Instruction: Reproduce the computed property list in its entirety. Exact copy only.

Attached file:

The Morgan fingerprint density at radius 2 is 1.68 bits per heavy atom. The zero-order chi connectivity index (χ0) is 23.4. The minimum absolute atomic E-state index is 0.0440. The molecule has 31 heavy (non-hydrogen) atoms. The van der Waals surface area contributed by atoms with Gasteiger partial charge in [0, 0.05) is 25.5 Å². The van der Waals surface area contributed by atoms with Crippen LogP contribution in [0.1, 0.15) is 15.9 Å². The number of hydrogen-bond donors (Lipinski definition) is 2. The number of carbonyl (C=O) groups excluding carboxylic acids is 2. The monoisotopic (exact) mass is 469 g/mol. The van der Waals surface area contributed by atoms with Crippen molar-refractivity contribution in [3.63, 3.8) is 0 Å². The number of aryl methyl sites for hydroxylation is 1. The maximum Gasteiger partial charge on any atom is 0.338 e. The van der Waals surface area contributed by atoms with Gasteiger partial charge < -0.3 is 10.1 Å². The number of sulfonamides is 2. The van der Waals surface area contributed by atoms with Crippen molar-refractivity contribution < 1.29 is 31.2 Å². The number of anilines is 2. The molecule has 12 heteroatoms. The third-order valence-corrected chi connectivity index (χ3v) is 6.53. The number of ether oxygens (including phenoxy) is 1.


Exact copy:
The Morgan fingerprint density at radius 2 is 1.68 bits per heavy atom. The zero-order chi connectivity index (χ0) is 23.4. The minimum absolute atomic E-state index is 0.0440. The molecule has 31 heavy (non-hydrogen) atoms. The van der Waals surface area contributed by atoms with Gasteiger partial charge in [0, 0.05) is 25.5 Å². The van der Waals surface area contributed by atoms with Crippen LogP contribution in [0.1, 0.15) is 15.9 Å². The number of hydrogen-bond donors (Lipinski definition) is 2. The number of carbonyl (C=O) groups excluding carboxylic acids is 2. The monoisotopic (exact) mass is 469 g/mol. The van der Waals surface area contributed by atoms with Crippen molar-refractivity contribution in [3.63, 3.8) is 0 Å². The number of aryl methyl sites for hydroxylation is 1. The maximum Gasteiger partial charge on any atom is 0.338 e. The van der Waals surface area contributed by atoms with Gasteiger partial charge < -0.3 is 10.1 Å². The number of sulfonamides is 2. The van der Waals surface area contributed by atoms with Crippen molar-refractivity contribution < 1.29 is 31.2 Å². The number of anilines is 2. The molecule has 12 heteroatoms. The third-order valence-corrected chi connectivity index (χ3v) is 6.53. The number of ether oxygens (including phenoxy) is 1.